More than 2,000 fuel retailers have already lodged appeals against the 2010

Business Rates.

The figure emerged following a Parliamentary Question last week from MP Charlie Elphicke. Elphicke’s enquiry was: "To ask the Chancellor of the Exchequer how many appeals against Valuation Office Agency rating assessments by independent petrol filling stations remain outstanding from the 2005 Valuation Office Agency revaluation scheme; and how many such appeals have been lodged since 1 April 2010 in respect of the 2010 revaluation scheme. [8608]"

The response, from MP David Gauke, was recorded on Hansard as: "The Valuation Office Agency’s (VOA) primary aim is to ensure that rating assessments are accurate and fair. Where possible, it aims to reach agreement on what constitutes fair and accurate valuation schemes through discussions with the relevant ratepayers or their representatives. Where this is not possible, ratepayers may raise proposals (appeals) against the rating lists."

He said the total number of rating proposals outstanding relating to petrol filling stations (excluding those with supermarkets) for 2010 was 2,076 – 1,966 in England and 110 in Wales, with the number outstanding from 2005 at 1,672 – 1,579 in England and 93 in Wales.

Gauke added: "The VOA is not required to hold details of the name of the occupier of individual properties and so is not able to say how many of these outstanding proposals relate to petrol filling stations occupied by independent petrol retailers.

"Data on proposals made against the 2010 rating lists has not been published, and so the above data have been taken from the VOA’s operational database. Proposals to alter a rating list can be made on several grounds; these include that the complied list valuation is incorrect; that a notice to alter the list is incorrect; for deletion of the entry in the list; or there has been a material change of circumstances that has affected the property. The numbers provided are for all grounds of appeal.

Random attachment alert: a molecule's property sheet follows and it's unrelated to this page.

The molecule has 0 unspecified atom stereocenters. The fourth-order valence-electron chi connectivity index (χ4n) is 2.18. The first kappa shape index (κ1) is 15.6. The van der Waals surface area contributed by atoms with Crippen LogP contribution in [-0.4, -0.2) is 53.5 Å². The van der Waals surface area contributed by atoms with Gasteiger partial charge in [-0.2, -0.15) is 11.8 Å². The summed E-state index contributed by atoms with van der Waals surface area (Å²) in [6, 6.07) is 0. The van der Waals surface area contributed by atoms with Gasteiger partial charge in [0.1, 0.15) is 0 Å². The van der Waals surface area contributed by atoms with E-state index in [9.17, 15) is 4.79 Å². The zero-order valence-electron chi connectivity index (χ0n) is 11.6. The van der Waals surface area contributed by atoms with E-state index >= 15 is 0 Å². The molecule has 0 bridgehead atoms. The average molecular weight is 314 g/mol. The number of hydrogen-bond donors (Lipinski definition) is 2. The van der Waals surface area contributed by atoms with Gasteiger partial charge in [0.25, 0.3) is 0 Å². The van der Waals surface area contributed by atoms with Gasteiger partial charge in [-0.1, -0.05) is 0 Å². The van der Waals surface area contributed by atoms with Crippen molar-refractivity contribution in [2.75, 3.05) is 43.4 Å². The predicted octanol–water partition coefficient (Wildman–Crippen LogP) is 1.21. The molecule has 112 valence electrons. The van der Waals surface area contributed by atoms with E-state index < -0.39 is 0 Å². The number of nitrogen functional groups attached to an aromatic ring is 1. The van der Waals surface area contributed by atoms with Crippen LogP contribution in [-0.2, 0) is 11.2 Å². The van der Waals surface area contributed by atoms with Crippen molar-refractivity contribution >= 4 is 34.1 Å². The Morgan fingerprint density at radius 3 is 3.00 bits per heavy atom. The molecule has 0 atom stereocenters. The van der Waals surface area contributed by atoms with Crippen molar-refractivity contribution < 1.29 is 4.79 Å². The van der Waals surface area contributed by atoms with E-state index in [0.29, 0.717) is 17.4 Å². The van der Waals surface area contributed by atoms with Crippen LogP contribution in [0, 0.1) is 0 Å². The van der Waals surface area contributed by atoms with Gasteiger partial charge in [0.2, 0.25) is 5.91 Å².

"Where the ratepayer and the Valuation Officer cannot agree on the correct rateable value, the appeal will be heard before the independent Valuation Tribunal. If the ratepayer is still dissatisfied with the outcome, then there is a right to make an appeal to the Lands Tribunal."

Brian Madderson, chairman of RMI Petrol, said the exceptional number of appeals lodged so quickly for 2010 reinforced RMI’s message that the latest Revaluation Scheme implemented in April was "financially unfair and ant-competitive".

In a letter to MP Robert Neill dated August 5, Madderson stated: "The resulting assessments will be more widely challenged by PFS owners/operators across the country than ever before leading to even greater congestion as the early Appeal figures confirm.

"We do hope that we can all persuade the VOA to move further than their proposed amendments envisage. It is essential that PFS businesses can pursue a financially viable course going forward which meets consumer needs and provides local employment prospects – especially in rural areas."